Premier Brian Pallister commented:
“After 60 years of inaction, we are proud to stand today alongside our partners in the federal government to announce this vital project.”
“We are focused on completing this project in a timely fashion to better protect Manitobans who have sacrificed so much.”
The governments of Canada and Manitoba identified the channels project as a major priority, following severe flooding in the area in 2011 and 2014. The disasters resulted in extensive damage to homes, businesses and infrastructure in the province, as well as emergency evacuations, particularly for communities around Lake St. Martin.
During times of flooding and high-water levels on Lake Manitoba, the new outlet channel will carry water directly from Lake Manitoba to Lake St. Martin. The Fairford River is the natural outlet to Lake St. Martin. The Lake St. Martin channel will move water directly to Lake Winnipeg. The Dauphin River is the natural outlet to Lake Winnipeg from Lake St. Martin.
Project will construct two approximately 23-kilometre-long diversion channels
The project consists of building two approximately 23-kilometre-long diversion channels: the Lake Manitoba Outlet Channel will run north from Watchorn Bay on Lake Manitoba to Birch Bay on Lake St. Martin; the Lake St. Martin Outlet Channel will run northeast from Lake St. Martin to Lake Winnipeg south of Willow Point. The project also involves building two bridges and water control structures, a 24-kilovolt distribution line, and adjusting surrounding highway infrastructure.
The project will significantly reduce the flood damage experienced by First Nations located along Lake St. Martin, complementing other regional flood protection infrastructure to ensure a more comprehensive provincial water control network that enables the province to effectively manage flows from the Assiniboine River and Lake Manitoba watersheds spanning Manitoba, southeast Saskatchewan and northeast North Dakota.
Channels will allow Manitoba to regulate lake levels and provide flood protection
Together, the channels will allow Manitoba to regulate lake levels and provide flood protection to individuals, businesses, communities and farmland around Lake Manitoba and Lake St. Martin. Once completed, this work will significantly enhance the region’s ability to regulated water levels on both lakes and protect local Indigenous and non-Indigenous communities from flooding.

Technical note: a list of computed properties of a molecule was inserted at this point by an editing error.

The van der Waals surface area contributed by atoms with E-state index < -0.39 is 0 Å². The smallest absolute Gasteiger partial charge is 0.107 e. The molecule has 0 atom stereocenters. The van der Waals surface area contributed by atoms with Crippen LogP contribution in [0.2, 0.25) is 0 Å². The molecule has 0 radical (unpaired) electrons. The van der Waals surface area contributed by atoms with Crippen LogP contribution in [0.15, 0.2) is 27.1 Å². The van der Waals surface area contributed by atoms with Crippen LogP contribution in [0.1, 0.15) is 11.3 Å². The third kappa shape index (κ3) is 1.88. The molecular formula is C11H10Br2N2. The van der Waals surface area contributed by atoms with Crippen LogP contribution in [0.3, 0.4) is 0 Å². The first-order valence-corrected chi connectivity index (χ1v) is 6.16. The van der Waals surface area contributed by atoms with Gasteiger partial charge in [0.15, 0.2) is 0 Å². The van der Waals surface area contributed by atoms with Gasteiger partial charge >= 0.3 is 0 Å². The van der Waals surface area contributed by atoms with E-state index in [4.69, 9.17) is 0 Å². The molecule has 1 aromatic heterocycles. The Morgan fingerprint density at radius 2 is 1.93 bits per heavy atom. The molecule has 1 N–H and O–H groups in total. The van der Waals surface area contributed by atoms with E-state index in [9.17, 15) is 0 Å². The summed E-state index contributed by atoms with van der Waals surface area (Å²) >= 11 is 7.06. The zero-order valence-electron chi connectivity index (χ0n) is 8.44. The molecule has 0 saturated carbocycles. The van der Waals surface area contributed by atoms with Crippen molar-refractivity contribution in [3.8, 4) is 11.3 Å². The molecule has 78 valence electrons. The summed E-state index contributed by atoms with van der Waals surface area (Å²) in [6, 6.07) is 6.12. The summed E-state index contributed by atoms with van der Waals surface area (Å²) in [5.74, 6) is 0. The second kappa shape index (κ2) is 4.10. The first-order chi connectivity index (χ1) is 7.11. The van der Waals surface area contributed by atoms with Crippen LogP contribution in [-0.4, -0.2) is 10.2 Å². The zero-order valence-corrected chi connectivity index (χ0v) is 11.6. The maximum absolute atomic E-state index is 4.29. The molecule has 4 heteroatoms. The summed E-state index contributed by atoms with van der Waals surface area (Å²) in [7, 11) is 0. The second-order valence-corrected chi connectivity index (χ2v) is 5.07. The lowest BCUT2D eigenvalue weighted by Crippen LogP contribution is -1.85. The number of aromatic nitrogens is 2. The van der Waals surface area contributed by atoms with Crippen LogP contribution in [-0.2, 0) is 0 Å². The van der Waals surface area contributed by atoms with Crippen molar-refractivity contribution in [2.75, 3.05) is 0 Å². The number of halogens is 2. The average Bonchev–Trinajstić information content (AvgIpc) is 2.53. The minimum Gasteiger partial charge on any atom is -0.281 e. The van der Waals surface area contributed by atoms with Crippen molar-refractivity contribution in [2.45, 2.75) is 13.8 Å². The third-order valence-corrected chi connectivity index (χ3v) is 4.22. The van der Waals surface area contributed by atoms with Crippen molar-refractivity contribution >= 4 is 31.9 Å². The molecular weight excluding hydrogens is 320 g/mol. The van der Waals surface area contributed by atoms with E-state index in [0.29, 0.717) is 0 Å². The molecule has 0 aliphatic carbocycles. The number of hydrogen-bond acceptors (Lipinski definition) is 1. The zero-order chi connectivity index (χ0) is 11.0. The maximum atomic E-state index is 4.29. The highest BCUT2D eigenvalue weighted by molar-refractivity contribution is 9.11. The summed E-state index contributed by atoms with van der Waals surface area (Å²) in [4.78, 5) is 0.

The new Lake Manitoba outlet channel is designed with a capacity of 7,500 cubic feet per second (cfs) and the Lake St. Martin channel will carry approximately 11,500 cfs at capacity. The current capacity of the Lake St. Martin Emergency Outlet Channel is approximately 4,000 cfs. The existing single Lake St .Martin emergency channel to Lake Winnipeg will be available on an emergency basis during construction. After the permanent channels are completed, the existing emergency channel will be modified for environmental support purposes, which are still being defined and developed.
The current proposed channel alignments are a result of evaluating several options for each channel. Construction of an access road to the Lake St. Martin construction area is underway. The remainder of construction could start as soon as fall 2019.
Jim Carr, Minister of Natural Resources Canada said:
“This funding shows that the Government of Canada is taking concrete steps to protect the vulnerable communities around Lake Manitoba and Lake St. Martin from disasters like the 2011 and 2014 flooding.”
“Mitigating the effects of natural hazards before they happen is critical to reducing the devastating social, personal and economic costs of recovering after the fact. With investments like these, we will make communities across Canada more resilient to climate change, and ensure residents and businesses can thrive for generations to come.”